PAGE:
In the wake of the Kentucky Derby, Jose Santos, the pilot of Funny Cide, was wrongfully accused of shocking his mount with an electrical device in order to make the gelding run faster. The rider was eventually cleared of the allegations, but he still came into the Preakness Stakes with the need to prove that he and his horse were honest and deserving winners. Nobody could have predicted it at the time, but Funny Cide was about to turn their unjust situation into something straight out of the silver screen. The gelding wasn’t just going to win the Preakness Stakes. He was going to turn it into an exhibition.
When the gates opened for the Preakness Stakes, Funny Cide quickly settled in just behind the pace-setters in third. From the start it was clear that he was eager to get going, leaving Santos with no choice but to hold him back with all his might. Funny Cide was desperate to flaunt his speed, but the rider knew better. He would have his moment to shine when they hit the stretch.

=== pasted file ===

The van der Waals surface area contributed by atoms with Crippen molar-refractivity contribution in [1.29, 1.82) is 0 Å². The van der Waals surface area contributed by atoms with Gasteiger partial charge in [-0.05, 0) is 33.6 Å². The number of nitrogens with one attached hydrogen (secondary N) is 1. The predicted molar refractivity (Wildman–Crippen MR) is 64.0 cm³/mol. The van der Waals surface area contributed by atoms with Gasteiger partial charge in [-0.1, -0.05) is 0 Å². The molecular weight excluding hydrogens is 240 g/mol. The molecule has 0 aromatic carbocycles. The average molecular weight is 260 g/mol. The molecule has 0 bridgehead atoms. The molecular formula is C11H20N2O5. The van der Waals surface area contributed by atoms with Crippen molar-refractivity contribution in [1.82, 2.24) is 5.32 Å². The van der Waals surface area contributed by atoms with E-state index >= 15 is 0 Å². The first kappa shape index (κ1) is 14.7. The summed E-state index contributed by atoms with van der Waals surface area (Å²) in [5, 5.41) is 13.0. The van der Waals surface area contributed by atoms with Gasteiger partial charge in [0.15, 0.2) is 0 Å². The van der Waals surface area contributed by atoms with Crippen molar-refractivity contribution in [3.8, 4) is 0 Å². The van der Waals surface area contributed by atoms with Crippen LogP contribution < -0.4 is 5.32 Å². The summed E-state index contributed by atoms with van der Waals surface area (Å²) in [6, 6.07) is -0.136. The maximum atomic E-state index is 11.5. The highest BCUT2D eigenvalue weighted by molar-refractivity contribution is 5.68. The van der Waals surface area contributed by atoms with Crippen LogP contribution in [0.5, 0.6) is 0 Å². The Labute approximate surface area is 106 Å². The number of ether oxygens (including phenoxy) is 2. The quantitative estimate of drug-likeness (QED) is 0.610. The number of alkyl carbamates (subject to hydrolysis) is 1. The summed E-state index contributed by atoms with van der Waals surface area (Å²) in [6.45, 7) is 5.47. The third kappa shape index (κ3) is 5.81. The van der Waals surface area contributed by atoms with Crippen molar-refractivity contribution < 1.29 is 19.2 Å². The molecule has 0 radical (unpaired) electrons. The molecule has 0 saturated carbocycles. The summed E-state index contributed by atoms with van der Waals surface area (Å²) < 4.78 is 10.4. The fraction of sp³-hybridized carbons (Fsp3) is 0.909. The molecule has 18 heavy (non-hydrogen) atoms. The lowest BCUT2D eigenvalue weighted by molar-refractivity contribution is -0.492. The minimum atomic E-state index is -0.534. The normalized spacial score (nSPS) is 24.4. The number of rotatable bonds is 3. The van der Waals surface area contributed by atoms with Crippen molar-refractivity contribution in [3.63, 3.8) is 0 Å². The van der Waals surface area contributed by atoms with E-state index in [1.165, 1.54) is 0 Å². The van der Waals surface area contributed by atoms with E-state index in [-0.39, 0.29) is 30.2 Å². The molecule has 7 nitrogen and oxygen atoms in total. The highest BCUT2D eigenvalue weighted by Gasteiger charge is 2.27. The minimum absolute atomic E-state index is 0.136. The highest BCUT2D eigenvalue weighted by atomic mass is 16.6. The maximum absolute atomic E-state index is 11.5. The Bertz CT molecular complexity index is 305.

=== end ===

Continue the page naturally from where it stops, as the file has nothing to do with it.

Funny Cide could hold back no more when the final bend rolled into view. The moment was right, and Santos released the beast that was charging beneath him. Funny Cide unleashed a startling burst of speed that grew with every stride. In the blink of an eye, the Kentucky Derby winner was in front, disappearing from his rivals as he hightailed it into the stretch.
The delighted crowd at Pimlico cheered him on as he extended his lead to five lengths, then six, then seven, and he didn’t stop there. Funny Cide continued his epic march to glory until he reached a stunning 9 ½-length advantage. The gelding romped over the finish line unmatched by all, recording the second largest margin of victory since Survivor won the inaugural Preakness in 1873.
In a triumphant moment of joy, Santos rose in the irons and held out his hand before the crowd as his steed dashed over the wire, revealing that their score was achieved through talent and heart alone, and not through the aid of a machine.
“The only machine I had was the horse that was carrying me, the big red machine” Santos would later tell The New York Times.[su_box title=”Ghosts of Preakness Past” style=”glass” box_color=”#66ADCC”]
- 1978: Affirmed and Alydar